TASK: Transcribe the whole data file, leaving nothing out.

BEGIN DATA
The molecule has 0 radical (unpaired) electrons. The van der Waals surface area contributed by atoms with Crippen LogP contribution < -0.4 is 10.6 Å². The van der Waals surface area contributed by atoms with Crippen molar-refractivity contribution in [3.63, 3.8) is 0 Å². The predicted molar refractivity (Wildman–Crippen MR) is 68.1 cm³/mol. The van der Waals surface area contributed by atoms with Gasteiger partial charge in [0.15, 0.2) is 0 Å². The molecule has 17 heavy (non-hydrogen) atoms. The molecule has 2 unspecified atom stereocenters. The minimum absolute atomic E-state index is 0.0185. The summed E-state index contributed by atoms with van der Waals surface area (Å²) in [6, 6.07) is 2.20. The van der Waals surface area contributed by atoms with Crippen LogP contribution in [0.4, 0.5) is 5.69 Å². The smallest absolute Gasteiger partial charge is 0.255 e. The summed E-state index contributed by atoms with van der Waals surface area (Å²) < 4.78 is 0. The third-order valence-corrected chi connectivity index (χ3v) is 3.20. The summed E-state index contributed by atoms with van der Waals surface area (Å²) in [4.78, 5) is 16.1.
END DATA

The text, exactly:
The molecule has 0 radical (unpaired) electrons. The van der Waals surface area contributed by atoms with Crippen LogP contribution < -0.4 is 10.6 Å². The van der Waals surface area contributed by atoms with Crippen molar-refractivity contribution in [3.63, 3.8) is 0 Å². The predicted molar refractivity (Wildman–Crippen MR) is 68.1 cm³/mol. The van der Waals surface area contributed by atoms with Gasteiger partial charge in [0.15, 0.2) is 0 Å². The molecule has 17 heavy (non-hydrogen) atoms. The molecule has 2 unspecified atom stereocenters. The minimum absolute atomic E-state index is 0.0185. The summed E-state index contributed by atoms with van der Waals surface area (Å²) in [6, 6.07) is 2.20. The van der Waals surface area contributed by atoms with Crippen LogP contribution in [0.4, 0.5) is 5.69 Å². The smallest absolute Gasteiger partial charge is 0.255 e. The summed E-state index contributed by atoms with van der Waals surface area (Å²) < 4.78 is 0. The third-order valence-corrected chi connectivity index (χ3v) is 3.20. The summed E-state index contributed by atoms with van der Waals surface area (Å²) in [4.78, 5) is 16.1.